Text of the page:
CLEVELAND — When I walked into the huge vault and looked to its ceiling, my eyes bulged almost to the size of half-dollar coins. I was looking at so many U.S. currency bills, I knew if I had a lifetime to, one-by-one, count each bill, I would never make it.
"This is where we store the currency," said Brad Smith, senior operations manager for the Cleveland Federal Reserve Bank. "We have 1,362 positions," he added in a nonchalant voice. Each position, or box, is about the size of a large refrigerator.
The tour of the federal reserve bank at the corner of Superior Avenue and East 6th Street was part of a story I was producing and reporting for WKYC Channel 3. Cameraman Steve Pullen and I were able to get out cameras in the vault which is four-stories high. In the vault, which is really a building inside the historic federal reserve structure, there was a constant humming as electric cart robots were dispatched to the various areas of the vault to retrieve the glass carts, each filled with money of varying denominations.
From the vault, the machines, with their flashing lights and beeping sounds, moved effortlessly to counting rooms where employees counted the cash which would eventually be destined for the commercial banks you and I use.
All around, both inside and outside the building, which was constructed in 1923, there is abundant security—both in human form and with ever-watchful cameras. The Cleveland office is one of twelve of the federal reserve bank system in the country. Cleveland covers this part of the country.
However, there are many jobs for the federal reserve. "We insure that the money that you have first and foremost stays safe in the (commercial) bank so we audit the banks as part of our supervision function," said Mouneer Ahmad, vice president of the Cleveland office.
All the while he spoke in a hallway, on the other side of glassed-in offices were employees handling bundles of money. Every few minutes, another robot carrier would beep its way through the hallway bringing more cash to be counted or distributed. Depending on denominations the cart was carrying, each could handle from $2-to-$3 million on each run. Sometimes a machine could have as much as $43 million in it, easily seen through its glass sides.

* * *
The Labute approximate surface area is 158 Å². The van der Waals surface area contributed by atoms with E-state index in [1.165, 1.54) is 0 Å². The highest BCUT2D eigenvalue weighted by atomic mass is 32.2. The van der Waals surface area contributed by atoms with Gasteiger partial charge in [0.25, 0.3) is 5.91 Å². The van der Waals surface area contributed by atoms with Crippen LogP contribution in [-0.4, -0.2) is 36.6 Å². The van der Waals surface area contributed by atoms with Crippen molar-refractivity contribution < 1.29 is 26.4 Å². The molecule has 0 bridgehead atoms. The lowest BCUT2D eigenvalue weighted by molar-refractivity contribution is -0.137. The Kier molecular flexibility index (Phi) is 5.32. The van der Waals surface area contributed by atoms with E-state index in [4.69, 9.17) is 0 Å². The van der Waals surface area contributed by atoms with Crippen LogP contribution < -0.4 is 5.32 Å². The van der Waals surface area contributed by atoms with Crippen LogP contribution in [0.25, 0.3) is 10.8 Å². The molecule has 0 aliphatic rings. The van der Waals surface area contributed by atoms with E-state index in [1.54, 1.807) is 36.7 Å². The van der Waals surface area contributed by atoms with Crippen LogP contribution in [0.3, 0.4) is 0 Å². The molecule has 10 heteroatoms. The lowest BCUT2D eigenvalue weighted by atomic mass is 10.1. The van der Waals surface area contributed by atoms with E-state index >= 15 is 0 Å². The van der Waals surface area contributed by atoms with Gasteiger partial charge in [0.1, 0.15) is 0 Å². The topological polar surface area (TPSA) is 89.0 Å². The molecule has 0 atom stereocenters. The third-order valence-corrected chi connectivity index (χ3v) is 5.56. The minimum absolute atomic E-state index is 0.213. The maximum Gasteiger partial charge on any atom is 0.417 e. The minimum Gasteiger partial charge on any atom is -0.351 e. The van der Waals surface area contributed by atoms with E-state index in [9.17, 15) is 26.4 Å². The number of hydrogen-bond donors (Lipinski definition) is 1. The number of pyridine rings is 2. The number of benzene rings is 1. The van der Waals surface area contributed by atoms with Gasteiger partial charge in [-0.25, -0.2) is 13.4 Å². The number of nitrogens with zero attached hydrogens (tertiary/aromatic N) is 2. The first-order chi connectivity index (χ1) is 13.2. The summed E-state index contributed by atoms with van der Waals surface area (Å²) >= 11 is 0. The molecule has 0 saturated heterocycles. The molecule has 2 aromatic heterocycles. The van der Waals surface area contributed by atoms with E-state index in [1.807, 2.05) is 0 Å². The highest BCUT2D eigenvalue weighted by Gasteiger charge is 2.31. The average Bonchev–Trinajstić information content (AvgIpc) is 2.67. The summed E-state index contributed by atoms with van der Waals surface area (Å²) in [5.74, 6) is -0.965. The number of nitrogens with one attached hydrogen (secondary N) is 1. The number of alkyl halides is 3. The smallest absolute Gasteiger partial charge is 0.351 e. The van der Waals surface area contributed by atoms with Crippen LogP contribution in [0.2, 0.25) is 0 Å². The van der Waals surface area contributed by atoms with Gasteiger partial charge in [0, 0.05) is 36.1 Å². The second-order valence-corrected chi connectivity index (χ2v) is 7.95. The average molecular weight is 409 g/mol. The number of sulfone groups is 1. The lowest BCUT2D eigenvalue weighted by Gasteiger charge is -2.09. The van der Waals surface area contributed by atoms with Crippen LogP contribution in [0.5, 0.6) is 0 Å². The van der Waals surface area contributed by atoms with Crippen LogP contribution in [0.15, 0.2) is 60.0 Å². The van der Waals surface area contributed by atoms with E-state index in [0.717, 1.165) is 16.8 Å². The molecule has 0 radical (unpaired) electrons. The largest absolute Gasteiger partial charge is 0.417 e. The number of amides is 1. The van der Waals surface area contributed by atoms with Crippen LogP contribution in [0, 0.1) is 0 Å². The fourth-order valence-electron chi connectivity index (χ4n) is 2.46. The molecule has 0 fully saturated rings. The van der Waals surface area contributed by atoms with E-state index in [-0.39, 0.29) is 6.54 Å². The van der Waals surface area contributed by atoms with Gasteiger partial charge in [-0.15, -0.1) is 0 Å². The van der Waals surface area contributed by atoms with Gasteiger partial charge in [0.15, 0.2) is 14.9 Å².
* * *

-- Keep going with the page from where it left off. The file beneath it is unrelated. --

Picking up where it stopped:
The Cleveland Federal Reserve offers public tours throughout the week, but most people on the tours do not get this close to the money. However, there are areas visitors can see large amounts of cash from very secure locations.
Interestingly, the bank also destroys money. But those bills which are shredded are deemed unfit for use because they are old and tattered. So into the shredding machine go those pieces of currency. Some of the shredded money ends up as compost for gardens.
The Federal Reserve also monitors each bill to insure its authenticity. Counterfit bills are easily spotted by machinery and kicked out for eventual destruction.
On the first floor of the museum, which is a beautiful structure, there is the Money Museum where visitors can learn about the history of American currency and see how currency has evolved over the centuries. There is even a money tree which is a huge artificial tree, the leaves of which have been replaced by small replicas of past U.S. currencies. Who says money doesn't grow on trees. It goes at the Cleveland Federal Reserve Bank.